Everyone is always searching for the next adventure, and so are we. Since we have summer all year long in Madeira Island, Portugal, when August arrives it’s time to pack the bags, load the bikes in the plane and just go – usually with a European destination in mind. It’s the perfect way to forget about our college studies and focus on something that keeps us alive.
Being young (and sometimes stupid!), our dream holidays were always spent riding bike parks in France. From Les Gets to Morzine or even Chatel, yes these are recommended places to take your downhill bike and avoid the big holes in the tracks during the summer season. This year we wanted to do something different. Maybe we’re getting older or maybe the way we look at mountain biking is constantly changing. We can compare it to our life, which is also under construction all the time and things that we used to love are just getting boring.
We didn’t want to ride our downhill bike, that wasn’t the set up. Instead, we started planning our summer in February, searching for a distinctive experience. That’s when we found Trail Addiction, based in Les Arcs, France. They seemed to have it all: the enormous singletracks, the challenging uphills and above it all, adventure. When you combine all of these aspects of riding you really can’t ask for much more. Scenic mountains with singletracks in the middle of nowhere. Just like we’ve dreamed for years. For most people living in the Alps, big mountains and never-ending singletracks are just plain normal. For us, it’s magical.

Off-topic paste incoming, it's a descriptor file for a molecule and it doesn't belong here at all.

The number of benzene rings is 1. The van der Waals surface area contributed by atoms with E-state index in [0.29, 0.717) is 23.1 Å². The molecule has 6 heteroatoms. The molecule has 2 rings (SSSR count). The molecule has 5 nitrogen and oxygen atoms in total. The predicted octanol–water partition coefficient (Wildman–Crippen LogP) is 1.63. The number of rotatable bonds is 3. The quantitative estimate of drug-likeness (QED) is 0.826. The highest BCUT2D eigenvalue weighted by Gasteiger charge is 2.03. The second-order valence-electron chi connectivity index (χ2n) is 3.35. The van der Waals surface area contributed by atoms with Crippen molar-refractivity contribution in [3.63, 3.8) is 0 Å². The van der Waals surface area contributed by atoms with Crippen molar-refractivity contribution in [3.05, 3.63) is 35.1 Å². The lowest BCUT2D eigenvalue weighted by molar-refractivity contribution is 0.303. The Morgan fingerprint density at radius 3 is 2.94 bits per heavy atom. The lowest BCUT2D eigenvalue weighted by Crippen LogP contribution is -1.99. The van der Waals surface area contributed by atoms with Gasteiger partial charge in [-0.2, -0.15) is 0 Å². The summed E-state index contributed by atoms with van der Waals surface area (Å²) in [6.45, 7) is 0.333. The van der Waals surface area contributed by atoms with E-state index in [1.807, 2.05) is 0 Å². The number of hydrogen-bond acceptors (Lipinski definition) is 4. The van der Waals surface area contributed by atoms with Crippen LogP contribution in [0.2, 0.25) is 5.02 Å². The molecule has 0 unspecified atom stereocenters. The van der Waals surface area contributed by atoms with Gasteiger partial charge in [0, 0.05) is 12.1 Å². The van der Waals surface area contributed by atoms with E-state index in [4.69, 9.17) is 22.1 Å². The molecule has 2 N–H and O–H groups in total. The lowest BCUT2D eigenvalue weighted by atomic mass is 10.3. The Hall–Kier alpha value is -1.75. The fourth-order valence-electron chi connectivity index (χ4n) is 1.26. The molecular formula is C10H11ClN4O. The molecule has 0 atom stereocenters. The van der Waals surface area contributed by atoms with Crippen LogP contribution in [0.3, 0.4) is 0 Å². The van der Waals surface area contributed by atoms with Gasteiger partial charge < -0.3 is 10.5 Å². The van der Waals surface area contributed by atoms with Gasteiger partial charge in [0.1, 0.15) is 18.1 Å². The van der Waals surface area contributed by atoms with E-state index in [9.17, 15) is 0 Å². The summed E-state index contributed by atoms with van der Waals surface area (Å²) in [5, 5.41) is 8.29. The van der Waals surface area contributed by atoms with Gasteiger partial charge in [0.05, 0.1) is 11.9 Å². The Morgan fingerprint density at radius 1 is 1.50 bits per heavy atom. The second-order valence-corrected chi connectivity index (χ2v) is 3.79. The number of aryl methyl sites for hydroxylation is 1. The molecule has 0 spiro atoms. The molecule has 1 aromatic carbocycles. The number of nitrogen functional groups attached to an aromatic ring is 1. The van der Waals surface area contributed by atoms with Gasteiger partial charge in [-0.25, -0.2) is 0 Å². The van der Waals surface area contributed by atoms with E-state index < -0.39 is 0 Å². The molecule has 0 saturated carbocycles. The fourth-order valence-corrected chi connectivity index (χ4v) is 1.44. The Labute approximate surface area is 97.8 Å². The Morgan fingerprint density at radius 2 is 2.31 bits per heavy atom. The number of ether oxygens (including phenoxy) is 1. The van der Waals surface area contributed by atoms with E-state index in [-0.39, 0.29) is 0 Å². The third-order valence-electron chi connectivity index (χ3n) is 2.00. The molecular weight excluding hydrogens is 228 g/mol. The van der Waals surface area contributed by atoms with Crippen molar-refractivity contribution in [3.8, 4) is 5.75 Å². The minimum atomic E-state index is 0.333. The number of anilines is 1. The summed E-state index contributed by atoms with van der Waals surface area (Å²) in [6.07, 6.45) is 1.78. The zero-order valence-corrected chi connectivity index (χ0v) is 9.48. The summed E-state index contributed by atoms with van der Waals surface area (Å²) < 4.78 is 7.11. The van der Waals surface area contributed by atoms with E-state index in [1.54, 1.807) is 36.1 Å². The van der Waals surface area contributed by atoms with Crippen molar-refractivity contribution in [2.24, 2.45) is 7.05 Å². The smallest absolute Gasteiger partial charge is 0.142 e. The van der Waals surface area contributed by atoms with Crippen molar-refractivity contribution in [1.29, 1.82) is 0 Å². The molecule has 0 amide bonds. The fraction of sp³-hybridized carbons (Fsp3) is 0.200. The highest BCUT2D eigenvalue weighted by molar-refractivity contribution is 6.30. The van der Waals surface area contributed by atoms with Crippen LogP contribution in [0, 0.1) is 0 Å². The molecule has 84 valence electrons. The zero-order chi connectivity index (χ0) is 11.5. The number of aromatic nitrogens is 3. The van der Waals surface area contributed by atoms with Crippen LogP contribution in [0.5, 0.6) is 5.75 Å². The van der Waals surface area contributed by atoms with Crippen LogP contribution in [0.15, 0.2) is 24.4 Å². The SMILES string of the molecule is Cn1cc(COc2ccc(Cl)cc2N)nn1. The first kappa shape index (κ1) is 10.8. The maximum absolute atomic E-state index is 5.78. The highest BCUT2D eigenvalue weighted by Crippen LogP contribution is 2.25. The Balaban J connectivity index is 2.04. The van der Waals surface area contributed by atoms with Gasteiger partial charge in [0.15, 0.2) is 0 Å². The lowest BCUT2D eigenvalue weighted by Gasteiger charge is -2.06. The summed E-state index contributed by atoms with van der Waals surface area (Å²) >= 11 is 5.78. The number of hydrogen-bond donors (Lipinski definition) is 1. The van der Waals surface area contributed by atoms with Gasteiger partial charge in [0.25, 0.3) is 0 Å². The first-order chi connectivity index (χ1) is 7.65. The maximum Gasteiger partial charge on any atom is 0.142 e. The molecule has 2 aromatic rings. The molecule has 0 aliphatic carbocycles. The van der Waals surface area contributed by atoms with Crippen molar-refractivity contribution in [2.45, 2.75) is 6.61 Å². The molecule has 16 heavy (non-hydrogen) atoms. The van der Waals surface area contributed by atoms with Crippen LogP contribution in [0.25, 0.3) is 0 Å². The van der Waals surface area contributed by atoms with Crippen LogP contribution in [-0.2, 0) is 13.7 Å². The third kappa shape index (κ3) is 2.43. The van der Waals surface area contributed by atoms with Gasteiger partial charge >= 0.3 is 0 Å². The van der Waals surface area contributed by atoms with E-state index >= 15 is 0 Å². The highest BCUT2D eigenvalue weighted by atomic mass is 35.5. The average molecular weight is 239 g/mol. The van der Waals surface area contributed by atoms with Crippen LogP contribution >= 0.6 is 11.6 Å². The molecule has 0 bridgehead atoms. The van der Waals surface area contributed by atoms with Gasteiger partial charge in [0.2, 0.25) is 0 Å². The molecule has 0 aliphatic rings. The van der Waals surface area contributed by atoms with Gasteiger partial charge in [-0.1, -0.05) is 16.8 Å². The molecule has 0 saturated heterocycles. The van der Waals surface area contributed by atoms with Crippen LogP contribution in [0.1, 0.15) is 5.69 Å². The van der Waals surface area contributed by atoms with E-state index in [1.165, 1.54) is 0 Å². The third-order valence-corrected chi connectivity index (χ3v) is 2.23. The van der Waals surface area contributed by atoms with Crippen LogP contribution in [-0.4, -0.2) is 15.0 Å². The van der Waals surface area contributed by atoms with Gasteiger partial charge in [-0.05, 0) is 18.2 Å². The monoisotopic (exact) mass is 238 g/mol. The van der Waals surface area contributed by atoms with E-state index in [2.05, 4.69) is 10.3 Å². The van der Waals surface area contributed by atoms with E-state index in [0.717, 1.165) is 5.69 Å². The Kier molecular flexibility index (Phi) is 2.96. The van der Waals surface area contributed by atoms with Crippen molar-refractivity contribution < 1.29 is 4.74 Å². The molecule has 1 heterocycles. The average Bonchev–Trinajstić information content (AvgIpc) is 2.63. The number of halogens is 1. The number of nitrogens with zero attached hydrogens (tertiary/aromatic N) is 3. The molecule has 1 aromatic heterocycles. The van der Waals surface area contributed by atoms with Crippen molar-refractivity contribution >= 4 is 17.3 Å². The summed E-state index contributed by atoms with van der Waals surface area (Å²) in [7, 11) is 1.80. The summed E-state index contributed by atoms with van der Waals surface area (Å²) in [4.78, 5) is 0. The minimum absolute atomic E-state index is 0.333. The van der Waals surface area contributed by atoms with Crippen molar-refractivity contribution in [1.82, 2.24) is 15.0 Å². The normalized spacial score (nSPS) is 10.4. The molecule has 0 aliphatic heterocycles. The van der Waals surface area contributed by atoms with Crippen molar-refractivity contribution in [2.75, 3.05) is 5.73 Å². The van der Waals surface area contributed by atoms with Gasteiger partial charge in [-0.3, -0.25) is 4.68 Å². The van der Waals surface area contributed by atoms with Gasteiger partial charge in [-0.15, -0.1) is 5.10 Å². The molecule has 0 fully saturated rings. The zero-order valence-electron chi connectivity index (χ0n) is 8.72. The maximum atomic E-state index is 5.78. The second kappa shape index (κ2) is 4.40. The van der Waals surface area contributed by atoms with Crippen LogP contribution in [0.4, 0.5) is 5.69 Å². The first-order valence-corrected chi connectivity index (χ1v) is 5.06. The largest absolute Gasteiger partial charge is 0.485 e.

We didn’t doubt for a minute about the experience. Dates confirmed, tickets booked and it was time to begin to get fit for the big alpine enduro, as they normally call it. But this decision got a bit easier when Ali, Trail Addiction’s mastermind and big boss, invited me to join the media crew at Trans-Savoie, known as one of the toughest enduro races in Europe. So, before Rui and Paulo joined me in Les Arcs, I was submitted and tested to the limit at Trans-Savoie, carrying my huge EVOC backpack with cameras, lenses, batteries and a huge tripod, following some of the fastest enduro riders in the world… well, trying to survive most of the time. Those six days were brutally hard and you’re continuously invaded by mixed feelings. Generally I praise and love my bike but during the race I was honestly thinking about throwing it down the mountain. However, when your effort is paid off with an amazing landscape and irreplaceable silence, you truly understand that life is to be lived to the fullest. When you empty your mind and reach that state, the pain seems to be the last thing you think about.